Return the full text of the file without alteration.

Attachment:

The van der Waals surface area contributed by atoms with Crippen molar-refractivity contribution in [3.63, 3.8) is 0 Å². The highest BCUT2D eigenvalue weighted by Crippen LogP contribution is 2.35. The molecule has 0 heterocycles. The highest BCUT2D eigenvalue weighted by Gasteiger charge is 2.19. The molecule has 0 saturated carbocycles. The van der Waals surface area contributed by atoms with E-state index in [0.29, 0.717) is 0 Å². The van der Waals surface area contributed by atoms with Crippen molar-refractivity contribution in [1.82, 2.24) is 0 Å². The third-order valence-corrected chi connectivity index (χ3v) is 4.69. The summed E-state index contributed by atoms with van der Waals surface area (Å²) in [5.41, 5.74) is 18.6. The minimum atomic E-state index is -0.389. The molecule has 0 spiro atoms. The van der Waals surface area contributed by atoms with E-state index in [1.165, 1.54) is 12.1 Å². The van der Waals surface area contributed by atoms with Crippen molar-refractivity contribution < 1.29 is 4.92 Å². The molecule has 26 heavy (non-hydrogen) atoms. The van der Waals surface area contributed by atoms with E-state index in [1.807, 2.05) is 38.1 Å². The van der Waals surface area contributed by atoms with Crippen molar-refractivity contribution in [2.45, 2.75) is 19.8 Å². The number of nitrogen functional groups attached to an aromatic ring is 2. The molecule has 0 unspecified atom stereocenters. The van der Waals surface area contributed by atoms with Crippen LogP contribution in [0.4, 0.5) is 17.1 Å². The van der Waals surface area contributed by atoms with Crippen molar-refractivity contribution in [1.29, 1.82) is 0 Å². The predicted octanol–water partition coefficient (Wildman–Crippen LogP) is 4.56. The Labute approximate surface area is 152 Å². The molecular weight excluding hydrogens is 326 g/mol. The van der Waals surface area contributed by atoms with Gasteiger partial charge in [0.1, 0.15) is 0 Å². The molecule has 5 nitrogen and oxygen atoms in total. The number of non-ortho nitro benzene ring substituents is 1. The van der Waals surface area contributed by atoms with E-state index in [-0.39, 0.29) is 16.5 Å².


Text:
The van der Waals surface area contributed by atoms with Crippen molar-refractivity contribution in [3.63, 3.8) is 0 Å². The highest BCUT2D eigenvalue weighted by Crippen LogP contribution is 2.35. The molecule has 0 heterocycles. The highest BCUT2D eigenvalue weighted by Gasteiger charge is 2.19. The molecule has 0 saturated carbocycles. The van der Waals surface area contributed by atoms with E-state index in [0.29, 0.717) is 0 Å². The van der Waals surface area contributed by atoms with Crippen molar-refractivity contribution in [1.82, 2.24) is 0 Å². The third-order valence-corrected chi connectivity index (χ3v) is 4.69. The summed E-state index contributed by atoms with van der Waals surface area (Å²) in [5.41, 5.74) is 18.6. The minimum atomic E-state index is -0.389. The molecule has 0 spiro atoms. The van der Waals surface area contributed by atoms with E-state index in [1.165, 1.54) is 12.1 Å². The van der Waals surface area contributed by atoms with Crippen molar-refractivity contribution < 1.29 is 4.92 Å². The molecule has 26 heavy (non-hydrogen) atoms. The van der Waals surface area contributed by atoms with E-state index in [1.807, 2.05) is 38.1 Å². The van der Waals surface area contributed by atoms with Crippen molar-refractivity contribution in [2.45, 2.75) is 19.8 Å². The number of nitrogen functional groups attached to an aromatic ring is 2. The molecule has 0 unspecified atom stereocenters. The van der Waals surface area contributed by atoms with Crippen LogP contribution in [0.4, 0.5) is 17.1 Å². The van der Waals surface area contributed by atoms with Crippen molar-refractivity contribution in [1.29, 1.82) is 0 Å². The predicted octanol–water partition coefficient (Wildman–Crippen LogP) is 4.56. The Labute approximate surface area is 152 Å². The molecular weight excluding hydrogens is 326 g/mol. The van der Waals surface area contributed by atoms with Gasteiger partial charge in [0.1, 0.15) is 0 Å². The molecule has 5 nitrogen and oxygen atoms in total. The number of non-ortho nitro benzene ring substituents is 1. The van der Waals surface area contributed by atoms with E-state index in [-0.39, 0.29) is 16.5 Å².